Her latest gig as a Hollywood ambassador means she's been engaging in L.A.'s cruelest blood sport: trying to persuade celebrities to wear a certain designer's gown to the Oscars. Her best friend Kate is an ambitious Hollywood talent agent desperate to move from the B-list to the uber-list. Together with their other friend, Cricket (an actress best known for her role as "lead coma victim"), they navigate the real action leading up to the Oscars: the swag parties, the social maneuvering, the aura cleansing, and the soirees, and the hottest of all exclusive after-Oscars invites: the Vanity Fair party.
©2008 Amanda Goldberg; ©2008 Ruthanna Khalighi Hopper; (P)2008 HighBridge Company
"Celebutantes is a witty, incisive, under-the-sheets look at the chaos that is Oscar week. I loved it." (Jackie Collins)
"An irreverent satire on Hollywood celebrity, delivered with a keep eye for the absurd, Celebutantes is a wise and witty page-turner." (Arianna Huffington)
"Two daughters of Hollywood...take us through the Oscar rituals of that mad and magical week with all the inside knowledge that they have grown up knowing. They are remarkably adroit and witty storytellers." (Dominick Dunne)
Despite a few dated references, the book still delivers a funny satire about "hollyweird", with charming characters you come to care about. Very entertaining, and more substantial that I'd thought it'd be. Highly recommend!
The story itself is interesting so yes, I would recommend it but I would warn about the narrator.
The reader unnecessarily uses inflections when reading. It sounds too bubble gum valley girl at times. If you can get past that, it's a good, interesting chick lit "read".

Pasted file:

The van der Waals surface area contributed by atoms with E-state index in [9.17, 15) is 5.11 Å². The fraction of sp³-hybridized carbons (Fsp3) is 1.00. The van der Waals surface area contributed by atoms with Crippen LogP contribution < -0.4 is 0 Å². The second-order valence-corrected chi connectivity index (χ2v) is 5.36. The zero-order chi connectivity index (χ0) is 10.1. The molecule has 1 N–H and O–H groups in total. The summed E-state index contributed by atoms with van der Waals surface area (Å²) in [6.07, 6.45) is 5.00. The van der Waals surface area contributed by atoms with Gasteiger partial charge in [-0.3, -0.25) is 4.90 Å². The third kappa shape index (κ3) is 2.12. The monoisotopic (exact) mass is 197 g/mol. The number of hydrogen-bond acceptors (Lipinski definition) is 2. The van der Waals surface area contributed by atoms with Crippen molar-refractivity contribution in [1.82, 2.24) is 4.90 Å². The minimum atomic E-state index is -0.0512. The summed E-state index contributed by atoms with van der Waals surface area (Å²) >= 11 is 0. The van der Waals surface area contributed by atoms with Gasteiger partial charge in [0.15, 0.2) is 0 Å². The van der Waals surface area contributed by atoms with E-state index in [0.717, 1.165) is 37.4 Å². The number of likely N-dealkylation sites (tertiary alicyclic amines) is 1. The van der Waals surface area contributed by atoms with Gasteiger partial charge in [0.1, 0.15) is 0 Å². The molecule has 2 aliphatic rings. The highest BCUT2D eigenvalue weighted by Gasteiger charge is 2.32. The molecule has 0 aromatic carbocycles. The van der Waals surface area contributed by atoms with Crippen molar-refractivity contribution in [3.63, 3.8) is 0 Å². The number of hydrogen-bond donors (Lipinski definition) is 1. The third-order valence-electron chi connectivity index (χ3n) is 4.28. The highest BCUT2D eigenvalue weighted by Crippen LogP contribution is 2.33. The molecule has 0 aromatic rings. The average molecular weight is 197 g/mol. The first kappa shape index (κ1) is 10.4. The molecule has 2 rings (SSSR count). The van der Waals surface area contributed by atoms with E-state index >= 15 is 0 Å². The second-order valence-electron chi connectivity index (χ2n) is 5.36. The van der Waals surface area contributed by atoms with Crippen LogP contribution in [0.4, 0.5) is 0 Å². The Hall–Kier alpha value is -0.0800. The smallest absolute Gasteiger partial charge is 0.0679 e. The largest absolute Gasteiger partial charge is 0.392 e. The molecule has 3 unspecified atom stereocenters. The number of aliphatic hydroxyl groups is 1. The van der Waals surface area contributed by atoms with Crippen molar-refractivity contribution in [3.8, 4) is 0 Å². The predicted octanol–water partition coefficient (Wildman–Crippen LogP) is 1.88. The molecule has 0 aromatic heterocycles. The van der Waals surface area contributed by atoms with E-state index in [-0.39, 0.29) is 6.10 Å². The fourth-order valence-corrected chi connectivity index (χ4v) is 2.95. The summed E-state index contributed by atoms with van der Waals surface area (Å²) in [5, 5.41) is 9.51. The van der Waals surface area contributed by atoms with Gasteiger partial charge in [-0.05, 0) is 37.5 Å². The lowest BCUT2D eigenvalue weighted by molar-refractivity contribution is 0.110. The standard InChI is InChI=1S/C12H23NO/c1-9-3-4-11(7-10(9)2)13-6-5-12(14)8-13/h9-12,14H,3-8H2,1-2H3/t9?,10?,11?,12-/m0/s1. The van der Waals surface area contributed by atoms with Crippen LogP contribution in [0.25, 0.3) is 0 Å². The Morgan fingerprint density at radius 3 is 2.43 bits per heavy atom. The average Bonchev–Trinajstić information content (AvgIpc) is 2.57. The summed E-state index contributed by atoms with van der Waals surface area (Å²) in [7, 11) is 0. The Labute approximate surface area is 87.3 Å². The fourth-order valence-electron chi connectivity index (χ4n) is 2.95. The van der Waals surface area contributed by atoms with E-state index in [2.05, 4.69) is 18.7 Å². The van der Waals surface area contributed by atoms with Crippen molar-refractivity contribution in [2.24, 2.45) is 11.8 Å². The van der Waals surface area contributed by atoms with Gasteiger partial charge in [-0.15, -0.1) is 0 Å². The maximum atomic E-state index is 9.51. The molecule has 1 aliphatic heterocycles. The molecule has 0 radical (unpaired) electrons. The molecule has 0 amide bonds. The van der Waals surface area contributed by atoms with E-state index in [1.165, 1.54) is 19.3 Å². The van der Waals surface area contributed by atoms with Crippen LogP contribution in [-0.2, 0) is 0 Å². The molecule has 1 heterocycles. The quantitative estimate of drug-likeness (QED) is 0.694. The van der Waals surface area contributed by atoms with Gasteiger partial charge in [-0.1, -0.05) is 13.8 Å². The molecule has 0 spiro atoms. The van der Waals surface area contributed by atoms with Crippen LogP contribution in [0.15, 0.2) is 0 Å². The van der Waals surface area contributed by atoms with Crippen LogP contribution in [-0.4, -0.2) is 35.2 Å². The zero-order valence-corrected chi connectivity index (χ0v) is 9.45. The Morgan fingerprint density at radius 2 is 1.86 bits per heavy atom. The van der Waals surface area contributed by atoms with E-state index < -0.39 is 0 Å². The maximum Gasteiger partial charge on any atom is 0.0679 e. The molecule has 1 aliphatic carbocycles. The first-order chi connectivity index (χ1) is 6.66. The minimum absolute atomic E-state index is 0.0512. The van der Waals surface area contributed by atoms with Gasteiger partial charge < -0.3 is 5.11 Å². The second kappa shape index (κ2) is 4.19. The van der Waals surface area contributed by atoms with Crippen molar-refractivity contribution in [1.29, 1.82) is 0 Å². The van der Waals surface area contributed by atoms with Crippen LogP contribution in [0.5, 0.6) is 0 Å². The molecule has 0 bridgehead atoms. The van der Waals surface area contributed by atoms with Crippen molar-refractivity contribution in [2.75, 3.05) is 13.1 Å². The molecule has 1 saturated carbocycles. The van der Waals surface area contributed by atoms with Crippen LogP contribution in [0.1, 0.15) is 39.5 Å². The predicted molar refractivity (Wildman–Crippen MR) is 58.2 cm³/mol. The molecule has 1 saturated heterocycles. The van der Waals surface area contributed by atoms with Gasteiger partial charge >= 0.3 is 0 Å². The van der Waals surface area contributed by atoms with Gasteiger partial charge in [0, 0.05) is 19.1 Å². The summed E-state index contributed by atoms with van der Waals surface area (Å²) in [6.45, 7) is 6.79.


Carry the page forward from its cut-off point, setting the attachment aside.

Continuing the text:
The story was predictable, but fine for the genre. The problem with this audiobook was the narration. Her "voice" for characters like Julian was intolerable. And her mispronunciations were distracting. How was this allowed on audible?
This book was so much fun to listen to. The narrator was perfect. Light, silly and frivolous...great listen!
I found the narration horrible and moronic. It was so annoying, it was actually distracting. And after awhile, the constant name dropping was pitiful. Gucci this, Prada that, Jimmy Choo's, bla bla bla. I was lucky if I got through 10 to 15 minutes before I was snoring. I hate quitting a book before finishing it, but I'm close on this one. The Shopaholic books are 100% better!
The book is a nice bit of fluff that would be the perfect summer beach read. Please note that I wrote "read". I found the narration very distracting and feel that it detracted from my enjoyment of the story.
The narration for the main character was done in "valley girl". Why? She is not from the valley and it is not the 80's. She also mispronounced several celebrity names. How can it be that nobody caught the errors during editing and why wouldn't they have looped in the proper pronunciation? The words she chose to stress during many passages was also bothersome.
If not for the narration I would have rated this 4 stars because the story is what was expected - light, fun and easy, nothing surprising, just a good "beach read".
I am a big fan of gulp.... gossip sites and all of "those" magazines, along with all of the fashion magazines. So it was fun to hear about all the fashions and the drama.
There was some fun name dropping of famous celebrities which was also fun.
The narrator does a really good job with all of the accents too.
I enjoyed it.
The storyline and characters barely work as a light summer read for the satirical "chick lit" (as much as I loathe that term) genre for which it is so obviously aimed. However, there are much, much better takes on similar subject matter; Plum Sykes' "Bergdorf Blondes" is a cleverly written, engaging example(although I can only vouch for the written book).
It's the narration that makes this audiobook so howlingly bad. The narrator, I suspect a Yankee in southern California clothing, doesn't know her LL Bean from her Louboutins. For a book so reliant on designer references and name dropping, the narrator's terrible accents and obvious unfamiliarity with the subject matter is unforgivable and incredibly distracting.
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